The Top Five Things You Should Donate This Spring
March 16, 2011
- Network of 165 community-based agencies in the United States and Canada with affiliates in 13 other countries.
- Provides job training and employment services, job placement opportunities and post-employment support.
- Strengthens communities and families by training people to become independent, tax-paying members of society.
- Over 6.7 million people benefited from Goodwill career services.
- Over 216,000 people placed in jobs.
- $4.89 billion total revenue.
- 81 percent of revenues funded employment programs and support services.
- More than 2,700 stores and an online auction site, www.shopgoodwill.com.
- Over 83 million donors.
ROCKVILLE, MD — Spring presents the perfect time to take a fresh look at the items in your home and decide what should stay and what should go. As you de-clutter your home, Goodwill Industries® can put your unwanted items to good use. When you donate your gently used clothing, housewares and electronics, you are helping Goodwill® provide job training, education programs and community- based services to people in local communities every year.
Here are the top five things that people don’t think to donate.
1. Computers: Through a partnership with Dell, many Goodwill locations now accept computers to be recycled for free, regardless of whether they are in working condition. You can also pack up an old laptop or netbook as well as accessories such as mice and printers and donate them to Goodwill. Through the Dell Reconnect program, Goodwill and Dell offer consumers a way to dispose of computers and accessories in an environmentally responsible way while receiving a tax deduction at the same time. Visit http://reconnectpartnership.com to learn more.
2. Cell phones: It’s time to dig out the old cell phones you have hidden away. If you’ve ever upgraded to a new cell phone, it’s likely you have an old one somewhere at home. Goodwill agencies are working with partners to collect and recycle these phones and keep them out of landfills.
3. Books: If you’ve already read a book and have no plans to read it again, donate it to Goodwill. Donating books frees valuable shelf space and makes room for new ones. Check your children’s rooms for outgrown kid’s books or your kitchen for cookbooks you haven’t consulted in the last year.
4. Clothing: You can let go of the jeans that never quite fit or that sweater that wasn’t quite your style. Goodwill agencies gladly accept donations of gently used clothing. As you’re cleaning out your closet, put clothing donations in a pile and, when you’re finished, bring them to your nearest Goodwill donation center. When you’re finished going through your closet, that pile might be bigger than you bargained for!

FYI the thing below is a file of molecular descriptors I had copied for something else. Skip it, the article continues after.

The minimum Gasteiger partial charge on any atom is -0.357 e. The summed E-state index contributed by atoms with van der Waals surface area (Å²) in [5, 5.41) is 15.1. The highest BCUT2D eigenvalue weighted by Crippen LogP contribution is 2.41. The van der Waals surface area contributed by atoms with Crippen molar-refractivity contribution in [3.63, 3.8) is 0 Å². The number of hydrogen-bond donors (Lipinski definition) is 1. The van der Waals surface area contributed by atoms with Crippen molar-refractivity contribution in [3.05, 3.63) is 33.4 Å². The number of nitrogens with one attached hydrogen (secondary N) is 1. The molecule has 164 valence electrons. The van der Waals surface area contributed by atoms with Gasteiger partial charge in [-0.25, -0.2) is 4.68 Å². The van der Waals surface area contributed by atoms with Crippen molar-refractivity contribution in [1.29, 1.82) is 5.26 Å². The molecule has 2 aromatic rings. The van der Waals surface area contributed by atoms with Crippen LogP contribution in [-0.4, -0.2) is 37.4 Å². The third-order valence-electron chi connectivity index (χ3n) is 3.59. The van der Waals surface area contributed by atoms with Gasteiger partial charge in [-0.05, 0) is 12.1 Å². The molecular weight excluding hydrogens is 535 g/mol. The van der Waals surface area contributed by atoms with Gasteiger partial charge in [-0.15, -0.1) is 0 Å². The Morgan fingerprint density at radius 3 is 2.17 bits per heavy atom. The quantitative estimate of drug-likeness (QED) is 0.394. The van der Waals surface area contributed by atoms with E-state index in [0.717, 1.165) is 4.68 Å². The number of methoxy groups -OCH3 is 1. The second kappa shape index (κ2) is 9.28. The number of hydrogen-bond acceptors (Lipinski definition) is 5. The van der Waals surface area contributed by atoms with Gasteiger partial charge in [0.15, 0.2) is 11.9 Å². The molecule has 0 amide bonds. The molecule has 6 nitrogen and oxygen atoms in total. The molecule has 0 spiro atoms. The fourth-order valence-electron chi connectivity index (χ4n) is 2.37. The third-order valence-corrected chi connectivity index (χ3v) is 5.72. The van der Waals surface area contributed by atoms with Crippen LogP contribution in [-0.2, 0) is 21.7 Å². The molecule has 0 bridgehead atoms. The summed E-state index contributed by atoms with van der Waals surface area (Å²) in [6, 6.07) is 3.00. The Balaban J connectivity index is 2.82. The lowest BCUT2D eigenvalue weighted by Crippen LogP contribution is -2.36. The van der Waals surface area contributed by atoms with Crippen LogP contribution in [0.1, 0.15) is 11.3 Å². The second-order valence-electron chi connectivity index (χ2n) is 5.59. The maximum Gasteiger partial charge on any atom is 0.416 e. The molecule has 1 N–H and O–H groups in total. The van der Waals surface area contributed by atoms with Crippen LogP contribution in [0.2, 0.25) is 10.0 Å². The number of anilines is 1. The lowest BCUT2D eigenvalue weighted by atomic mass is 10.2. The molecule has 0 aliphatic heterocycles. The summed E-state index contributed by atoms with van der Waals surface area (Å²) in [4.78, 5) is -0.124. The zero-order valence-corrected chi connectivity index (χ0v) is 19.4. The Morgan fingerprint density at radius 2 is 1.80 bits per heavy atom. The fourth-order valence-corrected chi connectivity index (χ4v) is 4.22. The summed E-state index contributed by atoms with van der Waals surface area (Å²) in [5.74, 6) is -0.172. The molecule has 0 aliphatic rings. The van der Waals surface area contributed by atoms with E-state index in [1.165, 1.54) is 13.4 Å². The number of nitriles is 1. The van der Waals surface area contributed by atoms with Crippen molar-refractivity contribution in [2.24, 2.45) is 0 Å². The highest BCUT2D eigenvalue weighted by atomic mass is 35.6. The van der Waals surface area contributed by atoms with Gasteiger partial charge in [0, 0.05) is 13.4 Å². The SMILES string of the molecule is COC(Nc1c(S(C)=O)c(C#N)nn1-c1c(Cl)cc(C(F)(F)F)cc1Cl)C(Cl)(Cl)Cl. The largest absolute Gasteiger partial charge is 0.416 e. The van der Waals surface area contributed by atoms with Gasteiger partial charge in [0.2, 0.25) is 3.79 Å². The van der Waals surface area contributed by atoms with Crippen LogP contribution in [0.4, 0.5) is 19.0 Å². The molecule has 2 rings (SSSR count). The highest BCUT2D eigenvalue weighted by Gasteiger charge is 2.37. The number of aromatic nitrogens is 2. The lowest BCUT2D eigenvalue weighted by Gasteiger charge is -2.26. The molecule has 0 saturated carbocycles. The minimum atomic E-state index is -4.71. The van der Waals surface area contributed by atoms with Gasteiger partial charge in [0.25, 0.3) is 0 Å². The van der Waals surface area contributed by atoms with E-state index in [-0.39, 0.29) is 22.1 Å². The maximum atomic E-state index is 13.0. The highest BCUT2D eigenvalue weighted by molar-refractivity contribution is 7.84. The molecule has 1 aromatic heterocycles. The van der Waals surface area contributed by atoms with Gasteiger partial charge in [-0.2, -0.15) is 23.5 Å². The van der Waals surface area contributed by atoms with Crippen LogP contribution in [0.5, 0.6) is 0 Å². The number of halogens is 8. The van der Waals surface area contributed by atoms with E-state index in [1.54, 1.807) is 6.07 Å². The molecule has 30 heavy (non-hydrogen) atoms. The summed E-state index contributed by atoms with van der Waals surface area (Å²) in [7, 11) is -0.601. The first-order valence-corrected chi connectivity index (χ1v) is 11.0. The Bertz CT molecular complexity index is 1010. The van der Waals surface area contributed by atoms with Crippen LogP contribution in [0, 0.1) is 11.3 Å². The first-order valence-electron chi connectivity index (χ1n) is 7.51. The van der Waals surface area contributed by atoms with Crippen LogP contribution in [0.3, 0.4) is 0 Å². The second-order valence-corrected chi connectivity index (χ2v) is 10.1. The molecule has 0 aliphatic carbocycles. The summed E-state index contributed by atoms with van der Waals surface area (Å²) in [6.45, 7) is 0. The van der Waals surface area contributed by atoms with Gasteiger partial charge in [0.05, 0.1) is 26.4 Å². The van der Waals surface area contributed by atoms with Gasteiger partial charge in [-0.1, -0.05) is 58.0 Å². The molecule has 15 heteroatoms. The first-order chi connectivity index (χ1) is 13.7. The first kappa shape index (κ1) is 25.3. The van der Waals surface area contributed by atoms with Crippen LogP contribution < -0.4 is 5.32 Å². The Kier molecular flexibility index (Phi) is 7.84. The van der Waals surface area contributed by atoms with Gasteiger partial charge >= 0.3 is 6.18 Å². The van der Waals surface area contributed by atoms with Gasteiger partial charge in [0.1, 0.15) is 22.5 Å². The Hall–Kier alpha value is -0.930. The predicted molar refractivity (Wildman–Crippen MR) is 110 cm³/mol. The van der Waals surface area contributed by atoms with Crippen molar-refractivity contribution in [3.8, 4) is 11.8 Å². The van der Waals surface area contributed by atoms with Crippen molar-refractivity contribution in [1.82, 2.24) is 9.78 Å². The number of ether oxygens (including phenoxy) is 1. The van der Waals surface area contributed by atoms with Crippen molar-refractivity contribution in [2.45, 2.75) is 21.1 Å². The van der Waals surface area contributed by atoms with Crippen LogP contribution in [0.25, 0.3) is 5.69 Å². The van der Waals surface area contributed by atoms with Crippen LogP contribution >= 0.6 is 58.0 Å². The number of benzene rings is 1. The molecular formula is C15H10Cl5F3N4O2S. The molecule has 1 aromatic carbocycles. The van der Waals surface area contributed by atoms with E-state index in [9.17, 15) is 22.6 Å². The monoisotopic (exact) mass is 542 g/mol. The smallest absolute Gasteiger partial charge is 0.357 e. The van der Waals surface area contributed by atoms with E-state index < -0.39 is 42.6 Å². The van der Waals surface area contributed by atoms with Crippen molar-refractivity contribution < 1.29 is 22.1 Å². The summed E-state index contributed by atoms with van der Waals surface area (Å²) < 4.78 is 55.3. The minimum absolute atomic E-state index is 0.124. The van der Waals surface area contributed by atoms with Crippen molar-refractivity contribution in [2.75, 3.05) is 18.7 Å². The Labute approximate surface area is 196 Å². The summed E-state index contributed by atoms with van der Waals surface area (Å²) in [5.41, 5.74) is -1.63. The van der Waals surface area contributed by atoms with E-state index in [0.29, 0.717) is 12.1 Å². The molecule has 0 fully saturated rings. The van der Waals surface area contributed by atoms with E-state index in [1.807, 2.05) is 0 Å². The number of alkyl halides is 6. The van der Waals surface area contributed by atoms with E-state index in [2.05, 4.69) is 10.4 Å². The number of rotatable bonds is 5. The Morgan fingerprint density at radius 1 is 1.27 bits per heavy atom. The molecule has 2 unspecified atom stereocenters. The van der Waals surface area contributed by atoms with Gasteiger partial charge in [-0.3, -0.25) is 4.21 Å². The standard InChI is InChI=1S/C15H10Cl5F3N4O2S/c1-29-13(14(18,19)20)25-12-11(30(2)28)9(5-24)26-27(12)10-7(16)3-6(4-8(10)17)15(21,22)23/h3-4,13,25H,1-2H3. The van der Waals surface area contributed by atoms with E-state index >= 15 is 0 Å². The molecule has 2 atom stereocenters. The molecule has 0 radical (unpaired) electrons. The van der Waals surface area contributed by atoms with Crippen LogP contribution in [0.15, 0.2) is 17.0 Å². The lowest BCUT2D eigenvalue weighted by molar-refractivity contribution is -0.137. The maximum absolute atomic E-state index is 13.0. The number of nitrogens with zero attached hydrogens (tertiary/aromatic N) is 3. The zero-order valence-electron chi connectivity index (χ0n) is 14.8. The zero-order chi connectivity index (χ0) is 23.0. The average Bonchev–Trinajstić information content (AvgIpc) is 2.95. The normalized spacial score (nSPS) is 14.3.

5. Housewares: Sometimes we inherit household items from others or receive them as gifts. If you have a second toaster, vacuum cleaner or blender that you don’t need, donate it to Goodwill.
More than 66 million donors have given their gently used items to Goodwill, helping their neighbors build careers and make positive contributions to their communities. Last year, Goodwill served more than 2 million people; including people with disabilities, those who lack education or work experience and others facing challenges to finding employment. Goodwill also started the Donate Movement to highlight the positive effects donating has on both people and the planet.
One expert who knows all about the process of de-cluttering is Lorie Marrero, Certified Professional Organizer®, contributor to Good Housekeeping and spokesperson for Goodwill’s Donate Movement. She is also the author of The Clutter Diet: The Skinny on Organizing Your Home and Taking Control of Your Life and the creator of ClutterDiet.com, an innovative program that teaches people how to organize their closets, businesses and homes. An organizing expert, Marrero has first-hand knowledge about spring cleaning and the importance of donating gently used items to environmentally sustainable organizations such as Goodwill.
Please remember that not all Goodwill stores accept all items. Contact your local store to determine what items are acceptable for donation.
Find Your Local Goodwill »